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Self-Destructing Electronic Devices

Modern gadgets become obsolete in just a few years, but they contain components that should not just be tossed in the trash. In order to reduce the amount of e-waste and make devices easier to recycle, researchers at the University of Illinois have developed electronics that can be prompted to self-destruct on demand.

To do this, magnesium circuits are printed on thin, flexible materials and then coated the device with wax that contains acid. Then, when the device is exposed to heat, the wax melts and releases the acid, which dissolves the electronics. Using this process, the device is degraded so that components can easily be recycled or destroyed. The researchers also embedded a radio frequency receiver and an inductive heating coil, so that a user can remotely send a signal to the device to heat the coil, which melts the wax and releases the acid to destroy the electronic components.

We wondered if coating the devices in the acidic wax would cause any problems for the device’s function or safety, so we reached out to the researchers to learn more. Dr. Scott White said the wax only contains microscopic droplets of a weak acid that “isn’t strong enough to melt your phone, nor harm you in any way.” He also confirmed that the coating has no negative impact on device function, because it only interacts with the device if it is triggered by heating.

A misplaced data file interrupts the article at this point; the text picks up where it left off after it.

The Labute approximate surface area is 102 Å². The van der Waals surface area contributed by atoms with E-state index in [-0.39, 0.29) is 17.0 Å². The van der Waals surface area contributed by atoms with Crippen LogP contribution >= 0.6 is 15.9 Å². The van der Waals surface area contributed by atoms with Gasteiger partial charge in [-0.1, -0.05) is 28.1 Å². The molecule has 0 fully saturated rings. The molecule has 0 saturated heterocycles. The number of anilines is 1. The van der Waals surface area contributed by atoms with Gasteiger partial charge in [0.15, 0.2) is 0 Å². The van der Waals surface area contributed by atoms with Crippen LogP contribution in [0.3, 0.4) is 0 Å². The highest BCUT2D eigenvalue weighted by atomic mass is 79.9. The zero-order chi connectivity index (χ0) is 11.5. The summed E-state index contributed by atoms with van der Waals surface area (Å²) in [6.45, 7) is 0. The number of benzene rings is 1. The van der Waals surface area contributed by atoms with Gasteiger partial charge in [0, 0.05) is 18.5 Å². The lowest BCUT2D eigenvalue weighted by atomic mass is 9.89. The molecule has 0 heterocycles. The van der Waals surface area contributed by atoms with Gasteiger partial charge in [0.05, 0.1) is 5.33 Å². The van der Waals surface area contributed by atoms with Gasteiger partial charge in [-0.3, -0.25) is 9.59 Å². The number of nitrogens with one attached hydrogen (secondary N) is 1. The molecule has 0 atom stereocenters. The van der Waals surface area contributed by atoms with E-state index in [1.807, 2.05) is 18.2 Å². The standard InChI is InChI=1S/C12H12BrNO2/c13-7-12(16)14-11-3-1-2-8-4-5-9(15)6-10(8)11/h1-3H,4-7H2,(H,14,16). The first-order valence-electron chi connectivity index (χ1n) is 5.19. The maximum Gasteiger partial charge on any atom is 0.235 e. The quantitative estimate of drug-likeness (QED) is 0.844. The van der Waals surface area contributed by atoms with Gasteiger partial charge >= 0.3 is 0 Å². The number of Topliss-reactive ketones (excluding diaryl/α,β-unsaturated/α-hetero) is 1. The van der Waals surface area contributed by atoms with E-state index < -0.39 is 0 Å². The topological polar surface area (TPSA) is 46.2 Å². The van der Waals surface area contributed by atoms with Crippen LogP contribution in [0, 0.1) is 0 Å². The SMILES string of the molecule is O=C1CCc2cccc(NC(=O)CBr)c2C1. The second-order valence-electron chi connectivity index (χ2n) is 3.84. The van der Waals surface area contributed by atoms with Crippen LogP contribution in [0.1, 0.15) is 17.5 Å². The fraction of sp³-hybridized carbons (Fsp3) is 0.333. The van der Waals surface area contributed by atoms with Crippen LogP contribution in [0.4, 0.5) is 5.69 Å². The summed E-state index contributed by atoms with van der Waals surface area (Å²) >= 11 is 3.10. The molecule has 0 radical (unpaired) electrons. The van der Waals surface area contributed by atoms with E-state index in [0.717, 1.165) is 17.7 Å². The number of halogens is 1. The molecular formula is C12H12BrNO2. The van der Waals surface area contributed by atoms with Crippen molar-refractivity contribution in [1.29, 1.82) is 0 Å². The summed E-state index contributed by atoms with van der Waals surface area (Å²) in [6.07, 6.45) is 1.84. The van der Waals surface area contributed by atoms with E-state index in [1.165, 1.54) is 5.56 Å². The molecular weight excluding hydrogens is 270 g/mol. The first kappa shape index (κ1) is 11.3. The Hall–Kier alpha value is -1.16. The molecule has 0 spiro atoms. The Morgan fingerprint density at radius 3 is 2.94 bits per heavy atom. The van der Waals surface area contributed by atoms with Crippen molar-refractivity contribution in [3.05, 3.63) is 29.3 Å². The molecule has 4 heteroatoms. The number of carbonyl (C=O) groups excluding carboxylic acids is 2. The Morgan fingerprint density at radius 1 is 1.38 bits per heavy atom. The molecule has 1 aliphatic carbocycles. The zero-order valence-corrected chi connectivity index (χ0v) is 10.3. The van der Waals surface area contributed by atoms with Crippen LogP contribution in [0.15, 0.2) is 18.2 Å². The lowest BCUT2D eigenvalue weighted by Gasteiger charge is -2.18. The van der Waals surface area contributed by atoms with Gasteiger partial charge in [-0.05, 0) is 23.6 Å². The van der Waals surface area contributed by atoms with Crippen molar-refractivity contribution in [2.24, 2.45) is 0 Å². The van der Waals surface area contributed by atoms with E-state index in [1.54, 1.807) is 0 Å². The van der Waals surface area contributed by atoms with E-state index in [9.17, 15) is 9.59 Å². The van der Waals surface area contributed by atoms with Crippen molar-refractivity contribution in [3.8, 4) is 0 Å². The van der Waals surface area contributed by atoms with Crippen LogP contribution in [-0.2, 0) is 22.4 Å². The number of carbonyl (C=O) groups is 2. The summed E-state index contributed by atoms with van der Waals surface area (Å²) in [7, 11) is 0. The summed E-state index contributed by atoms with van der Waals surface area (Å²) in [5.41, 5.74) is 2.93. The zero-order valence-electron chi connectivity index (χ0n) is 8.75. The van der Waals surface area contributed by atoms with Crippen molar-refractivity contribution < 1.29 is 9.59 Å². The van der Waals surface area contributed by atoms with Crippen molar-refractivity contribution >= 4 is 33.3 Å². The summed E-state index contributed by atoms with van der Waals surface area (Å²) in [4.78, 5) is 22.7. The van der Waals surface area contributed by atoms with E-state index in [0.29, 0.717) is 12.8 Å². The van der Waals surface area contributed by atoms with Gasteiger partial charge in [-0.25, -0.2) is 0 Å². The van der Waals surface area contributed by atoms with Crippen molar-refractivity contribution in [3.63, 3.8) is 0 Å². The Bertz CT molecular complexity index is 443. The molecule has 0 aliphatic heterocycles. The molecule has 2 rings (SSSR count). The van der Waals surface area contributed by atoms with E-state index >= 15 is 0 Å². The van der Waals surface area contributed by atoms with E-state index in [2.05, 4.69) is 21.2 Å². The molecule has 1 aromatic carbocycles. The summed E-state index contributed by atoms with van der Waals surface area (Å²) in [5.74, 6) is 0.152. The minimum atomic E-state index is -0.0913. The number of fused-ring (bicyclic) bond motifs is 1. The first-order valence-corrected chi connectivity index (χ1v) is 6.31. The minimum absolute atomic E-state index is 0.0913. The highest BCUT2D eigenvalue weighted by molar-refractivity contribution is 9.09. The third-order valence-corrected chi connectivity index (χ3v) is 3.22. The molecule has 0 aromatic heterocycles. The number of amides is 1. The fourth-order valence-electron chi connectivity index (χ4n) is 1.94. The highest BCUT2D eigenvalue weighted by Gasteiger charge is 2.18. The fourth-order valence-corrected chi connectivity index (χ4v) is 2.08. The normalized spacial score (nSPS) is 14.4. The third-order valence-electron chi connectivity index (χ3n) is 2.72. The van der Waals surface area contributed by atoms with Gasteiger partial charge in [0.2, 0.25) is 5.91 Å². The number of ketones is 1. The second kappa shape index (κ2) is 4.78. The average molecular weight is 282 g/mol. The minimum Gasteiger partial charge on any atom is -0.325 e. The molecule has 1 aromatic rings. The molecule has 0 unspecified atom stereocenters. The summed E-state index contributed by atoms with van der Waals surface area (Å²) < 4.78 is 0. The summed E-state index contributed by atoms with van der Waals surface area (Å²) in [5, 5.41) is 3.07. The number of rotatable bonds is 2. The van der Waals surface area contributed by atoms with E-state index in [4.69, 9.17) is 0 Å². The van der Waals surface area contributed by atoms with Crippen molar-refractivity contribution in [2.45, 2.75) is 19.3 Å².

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According to White, the biggest challenge was “finding the right combination of materials to achieve stable operation under normal conditions and then rapid destruction under the target conditions.” He explained that “these two objectives are somewhat at odds with each other. Things you do to make something stable don’t necessarily help it to become unstable at the target conditions, and vice versa.”

In addition to heat, the researchers have found several other ways to trigger the devices to self-destruct, such as UV light or mechanical stress. Currently, White says his team is “busy exploring new stimuli that can trigger device functionality (beyond just destruction).”

Source: University of Illinois

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